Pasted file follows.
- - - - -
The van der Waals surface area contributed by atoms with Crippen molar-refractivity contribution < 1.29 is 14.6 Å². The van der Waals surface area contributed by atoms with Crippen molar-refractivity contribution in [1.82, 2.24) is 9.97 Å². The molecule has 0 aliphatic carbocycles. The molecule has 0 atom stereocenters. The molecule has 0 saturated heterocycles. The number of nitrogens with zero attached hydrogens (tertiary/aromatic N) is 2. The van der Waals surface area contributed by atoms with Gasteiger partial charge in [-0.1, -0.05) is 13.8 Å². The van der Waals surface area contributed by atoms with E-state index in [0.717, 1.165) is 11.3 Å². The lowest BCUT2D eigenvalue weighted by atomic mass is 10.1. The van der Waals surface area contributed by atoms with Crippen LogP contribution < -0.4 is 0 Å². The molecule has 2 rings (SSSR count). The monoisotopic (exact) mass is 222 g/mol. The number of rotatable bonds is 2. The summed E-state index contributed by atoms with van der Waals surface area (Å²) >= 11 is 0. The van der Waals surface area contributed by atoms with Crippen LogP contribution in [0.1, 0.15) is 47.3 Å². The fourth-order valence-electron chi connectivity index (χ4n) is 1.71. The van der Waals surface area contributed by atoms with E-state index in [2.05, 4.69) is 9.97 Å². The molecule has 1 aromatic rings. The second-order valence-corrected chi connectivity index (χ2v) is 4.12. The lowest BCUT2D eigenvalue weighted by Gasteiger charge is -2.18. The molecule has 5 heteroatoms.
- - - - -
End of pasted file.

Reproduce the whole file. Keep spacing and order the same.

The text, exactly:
The van der Waals surface area contributed by atoms with Crippen molar-refractivity contribution < 1.29 is 14.6 Å². The van der Waals surface area contributed by atoms with Crippen molar-refractivity contribution in [1.82, 2.24) is 9.97 Å². The molecule has 0 aliphatic carbocycles. The molecule has 0 atom stereocenters. The molecule has 0 saturated heterocycles. The number of nitrogens with zero attached hydrogens (tertiary/aromatic N) is 2. The van der Waals surface area contributed by atoms with Gasteiger partial charge in [-0.1, -0.05) is 13.8 Å². The van der Waals surface area contributed by atoms with E-state index in [0.717, 1.165) is 11.3 Å². The lowest BCUT2D eigenvalue weighted by atomic mass is 10.1. The van der Waals surface area contributed by atoms with Crippen LogP contribution < -0.4 is 0 Å². The molecule has 2 rings (SSSR count). The monoisotopic (exact) mass is 222 g/mol. The number of rotatable bonds is 2. The summed E-state index contributed by atoms with van der Waals surface area (Å²) >= 11 is 0. The van der Waals surface area contributed by atoms with Crippen LogP contribution in [0.1, 0.15) is 47.3 Å². The fourth-order valence-electron chi connectivity index (χ4n) is 1.71. The van der Waals surface area contributed by atoms with E-state index in [2.05, 4.69) is 9.97 Å². The molecule has 1 aromatic rings. The second-order valence-corrected chi connectivity index (χ2v) is 4.12. The lowest BCUT2D eigenvalue weighted by Gasteiger charge is -2.18. The molecule has 5 heteroatoms.